is a gradual accumulation of traits in every lineage. And look for taxa that don’t fit in the order presented. This can be done visually with these figures, combining hundreds of traits into one small package. Rest assured that all scoring by ML and the competing analysis in the LRT were done with the utmost care and diligence. So, some biased or errant scoring must have taken place in one study or the other or both for the topologies to differ so great. Bear in mind that ML had firsthand access to fossils and may have bowed to academic tradition, while I had photos and figures to work with and no allegiance to academic tradition.

First
the large reptile tree (LRT) taxa (Figs. 1–3) had two separate origins for limbed vertebrates.

Figure 1. CLICK TO ENLARGE. Basal tetrapod subset according to the LRT. These taxa lead to Reptilia, Lepospondyli and through that clade, the Microsauria. Note the convergent development of limbs and digits arising out of Osteolepis.

Figure 1. CLICK TO ENLARGE. Basal tetrapod subset according to the LRT. These taxa lead to Reptilia, Lepospondyli and through that clade, the Microsauria. Note the convergent development of limbs and digits arising out of Osteolepis.

In both studies
basal tetrapod outgroups are tail-propelled sarcopterygians having muscular fins not yet evolved into limbs with digits. Behind the skull are opercular bones that are lost in taxa with limbs. An exoskeleton of bony scales disappears in taxa with limbs. Snout to tail tip length averages 50 cm.

In the LRT
locomotion switches to the limbs in temnospondyls, which tend to be larger (1m+ and have overlapping dorsal ribs. The Greererpeton branch flattens out the ribs and skull, reducing both the tail and the limbs to likely become sit-and-wait predators. Phylogenetic size reduction and limb elongation is the trend that leads to Reptilia (Gephyrostegus). However an early exception, Crassigyrinus (Fig. 1), elongates the torso and reduces the limbs to adopt an eel-like lifestyle. Kotlassia adopts a salamander-like lifestyle from which Utegenia and the Lepospondyli arise (Fig. 2) alongside Reptilia.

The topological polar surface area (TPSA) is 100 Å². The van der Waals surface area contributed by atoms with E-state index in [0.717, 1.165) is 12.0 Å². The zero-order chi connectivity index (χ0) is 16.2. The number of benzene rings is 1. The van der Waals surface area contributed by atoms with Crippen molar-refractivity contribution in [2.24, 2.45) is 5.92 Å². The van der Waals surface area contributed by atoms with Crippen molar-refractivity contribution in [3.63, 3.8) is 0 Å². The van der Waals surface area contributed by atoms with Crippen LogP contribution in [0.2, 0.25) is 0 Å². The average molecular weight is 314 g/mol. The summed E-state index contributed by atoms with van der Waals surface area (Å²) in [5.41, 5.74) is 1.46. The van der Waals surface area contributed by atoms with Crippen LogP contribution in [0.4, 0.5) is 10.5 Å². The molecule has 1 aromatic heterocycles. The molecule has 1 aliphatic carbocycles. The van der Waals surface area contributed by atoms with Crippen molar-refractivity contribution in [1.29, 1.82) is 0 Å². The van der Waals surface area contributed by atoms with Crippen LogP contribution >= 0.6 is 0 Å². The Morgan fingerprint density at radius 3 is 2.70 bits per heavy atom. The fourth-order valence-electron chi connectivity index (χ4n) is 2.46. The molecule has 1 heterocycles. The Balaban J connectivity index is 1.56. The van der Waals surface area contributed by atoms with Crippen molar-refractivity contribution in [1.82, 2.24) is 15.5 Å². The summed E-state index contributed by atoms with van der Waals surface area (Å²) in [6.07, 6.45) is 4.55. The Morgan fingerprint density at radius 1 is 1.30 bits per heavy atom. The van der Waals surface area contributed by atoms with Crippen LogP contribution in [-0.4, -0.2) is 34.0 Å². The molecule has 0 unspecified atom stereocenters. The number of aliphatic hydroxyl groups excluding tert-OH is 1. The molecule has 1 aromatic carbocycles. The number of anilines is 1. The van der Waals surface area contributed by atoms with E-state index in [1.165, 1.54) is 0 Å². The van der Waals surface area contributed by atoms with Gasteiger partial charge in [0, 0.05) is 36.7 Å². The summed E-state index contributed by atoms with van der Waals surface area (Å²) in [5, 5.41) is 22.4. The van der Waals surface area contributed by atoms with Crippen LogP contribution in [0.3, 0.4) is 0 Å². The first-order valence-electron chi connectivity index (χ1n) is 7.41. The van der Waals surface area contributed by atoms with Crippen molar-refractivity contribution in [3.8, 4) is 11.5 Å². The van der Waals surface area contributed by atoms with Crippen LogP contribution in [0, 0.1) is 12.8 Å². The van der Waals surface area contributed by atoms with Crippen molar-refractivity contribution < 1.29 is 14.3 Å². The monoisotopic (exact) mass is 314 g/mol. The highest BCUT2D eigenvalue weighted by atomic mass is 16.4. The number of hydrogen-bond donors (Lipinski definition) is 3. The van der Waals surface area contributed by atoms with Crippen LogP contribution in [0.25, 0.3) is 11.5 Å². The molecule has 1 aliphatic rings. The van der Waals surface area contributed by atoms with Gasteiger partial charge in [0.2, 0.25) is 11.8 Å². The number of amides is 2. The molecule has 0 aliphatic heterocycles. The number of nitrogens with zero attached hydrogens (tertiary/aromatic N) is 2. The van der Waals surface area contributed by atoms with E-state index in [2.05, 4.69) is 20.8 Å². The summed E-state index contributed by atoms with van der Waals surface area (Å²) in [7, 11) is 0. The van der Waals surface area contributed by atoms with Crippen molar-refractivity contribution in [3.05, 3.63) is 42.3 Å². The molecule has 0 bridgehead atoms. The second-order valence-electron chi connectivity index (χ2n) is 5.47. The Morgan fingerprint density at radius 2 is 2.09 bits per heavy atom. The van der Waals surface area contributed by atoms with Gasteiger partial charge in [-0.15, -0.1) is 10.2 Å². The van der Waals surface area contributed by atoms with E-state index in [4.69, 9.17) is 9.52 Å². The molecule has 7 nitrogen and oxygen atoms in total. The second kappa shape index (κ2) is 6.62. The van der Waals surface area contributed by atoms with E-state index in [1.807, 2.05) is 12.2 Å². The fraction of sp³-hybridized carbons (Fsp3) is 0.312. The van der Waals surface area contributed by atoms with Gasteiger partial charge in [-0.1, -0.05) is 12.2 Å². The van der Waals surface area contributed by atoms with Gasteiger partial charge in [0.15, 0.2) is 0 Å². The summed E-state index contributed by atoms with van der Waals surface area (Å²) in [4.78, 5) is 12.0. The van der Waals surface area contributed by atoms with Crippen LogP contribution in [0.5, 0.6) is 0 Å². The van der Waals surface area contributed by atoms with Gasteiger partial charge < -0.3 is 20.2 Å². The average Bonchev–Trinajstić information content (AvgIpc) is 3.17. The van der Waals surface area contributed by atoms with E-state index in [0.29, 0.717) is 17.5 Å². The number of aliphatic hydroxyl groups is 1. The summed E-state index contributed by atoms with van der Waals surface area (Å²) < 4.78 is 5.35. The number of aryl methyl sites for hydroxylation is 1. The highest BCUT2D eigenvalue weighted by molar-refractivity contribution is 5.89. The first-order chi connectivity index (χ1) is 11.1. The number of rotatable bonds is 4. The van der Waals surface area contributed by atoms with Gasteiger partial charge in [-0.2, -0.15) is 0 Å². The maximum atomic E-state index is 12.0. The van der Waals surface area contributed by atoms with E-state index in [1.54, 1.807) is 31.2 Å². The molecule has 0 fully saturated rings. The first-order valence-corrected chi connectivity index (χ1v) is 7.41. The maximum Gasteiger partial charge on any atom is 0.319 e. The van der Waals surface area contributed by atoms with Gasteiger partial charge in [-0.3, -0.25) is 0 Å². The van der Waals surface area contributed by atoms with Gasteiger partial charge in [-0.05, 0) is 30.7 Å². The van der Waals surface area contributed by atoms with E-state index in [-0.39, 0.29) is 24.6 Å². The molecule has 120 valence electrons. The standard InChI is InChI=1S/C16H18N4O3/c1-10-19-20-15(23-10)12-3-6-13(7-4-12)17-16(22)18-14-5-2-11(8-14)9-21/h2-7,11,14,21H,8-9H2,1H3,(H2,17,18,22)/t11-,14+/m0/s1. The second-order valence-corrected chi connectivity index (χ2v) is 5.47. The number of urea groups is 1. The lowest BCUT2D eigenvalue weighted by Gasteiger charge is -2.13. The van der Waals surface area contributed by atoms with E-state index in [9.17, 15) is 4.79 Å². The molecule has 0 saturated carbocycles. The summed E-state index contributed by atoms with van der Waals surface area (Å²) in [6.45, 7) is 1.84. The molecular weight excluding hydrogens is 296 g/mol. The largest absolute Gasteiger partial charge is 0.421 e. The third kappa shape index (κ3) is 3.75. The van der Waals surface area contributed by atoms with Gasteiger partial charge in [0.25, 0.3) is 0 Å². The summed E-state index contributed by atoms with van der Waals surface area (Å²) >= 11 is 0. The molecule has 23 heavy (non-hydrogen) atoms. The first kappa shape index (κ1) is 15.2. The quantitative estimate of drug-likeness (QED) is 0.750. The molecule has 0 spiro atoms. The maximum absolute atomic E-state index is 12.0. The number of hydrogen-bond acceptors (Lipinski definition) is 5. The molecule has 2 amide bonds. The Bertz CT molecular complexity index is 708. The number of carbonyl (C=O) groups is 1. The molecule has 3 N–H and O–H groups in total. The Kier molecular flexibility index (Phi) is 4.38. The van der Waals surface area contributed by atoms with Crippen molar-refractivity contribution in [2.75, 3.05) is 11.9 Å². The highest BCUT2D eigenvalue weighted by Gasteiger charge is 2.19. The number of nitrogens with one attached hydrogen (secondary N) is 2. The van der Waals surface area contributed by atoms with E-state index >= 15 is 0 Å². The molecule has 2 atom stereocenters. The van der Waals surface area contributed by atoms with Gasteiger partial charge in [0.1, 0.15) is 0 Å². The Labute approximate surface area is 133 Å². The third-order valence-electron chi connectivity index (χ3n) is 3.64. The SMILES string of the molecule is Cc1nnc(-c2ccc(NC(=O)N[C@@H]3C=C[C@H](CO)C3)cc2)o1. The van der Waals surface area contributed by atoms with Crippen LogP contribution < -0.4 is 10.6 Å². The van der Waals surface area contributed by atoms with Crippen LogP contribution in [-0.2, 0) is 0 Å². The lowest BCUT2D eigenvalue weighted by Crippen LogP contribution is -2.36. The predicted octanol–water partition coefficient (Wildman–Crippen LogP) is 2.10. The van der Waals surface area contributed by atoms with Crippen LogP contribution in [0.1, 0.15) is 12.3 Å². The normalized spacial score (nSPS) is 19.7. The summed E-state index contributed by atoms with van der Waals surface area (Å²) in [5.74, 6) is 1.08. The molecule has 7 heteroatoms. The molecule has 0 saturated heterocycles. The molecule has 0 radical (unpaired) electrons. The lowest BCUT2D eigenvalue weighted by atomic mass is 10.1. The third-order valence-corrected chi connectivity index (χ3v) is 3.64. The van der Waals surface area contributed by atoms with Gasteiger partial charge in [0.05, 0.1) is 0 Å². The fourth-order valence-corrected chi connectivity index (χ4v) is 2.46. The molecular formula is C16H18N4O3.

Figure 2. CLICK TO ENLARGE. Subset of the LRT representing lepospondyli leading to frogs.

Figure 2. CLICK TO ENLARGE. Subset of the LRT representing lepospondyli leading to frogs.

In the LRT,
short-tailed, salamander-like Utegenia (derived from the Seymouriamorpha, Fig. 2) is a late-surving basal member of the generally small-sized clade Lepospondyli, which ultimately produces salamanders and frogs. A side branch produces the larger, temnospondyl-like Cacops, which develops a bony ridge atop the dorsal spines. Note the nesting here of Gerobatrachus as a salamander and frog relative, distinct from the ML tree (Fig. 6).

Figure 3. CLICK TO ENLARGE. Subset of the LRT focusing on Microsauria.

Figure 3. CLICK TO ENLARGE. Subset of the LRT focusing on Microsauria.

In the LRT
the Microsauria are derived here from the small basal amphibamids, Caerorhachis and more proximally, Kirktonecta. Microsaurs range from salamander-like to lizard-like to worm-like. The tail elongates to become the organ of locomotion in the Ptyonius clade. The head and torso flatten in the Eoserpeton clade.

Below
is the pertinent subset of the LRT (Fig. 4) with a representative, but not complete or exhaustive set of taxa. A summary of the tree’s differences with the ML tree is presented above. The ML tree is summarized below in three parts (6-8).

Figure 4. Subset of the LRT focusing on basal tetrapods.

Figure 4. Subset of the LRT focusing on basal tetrapods.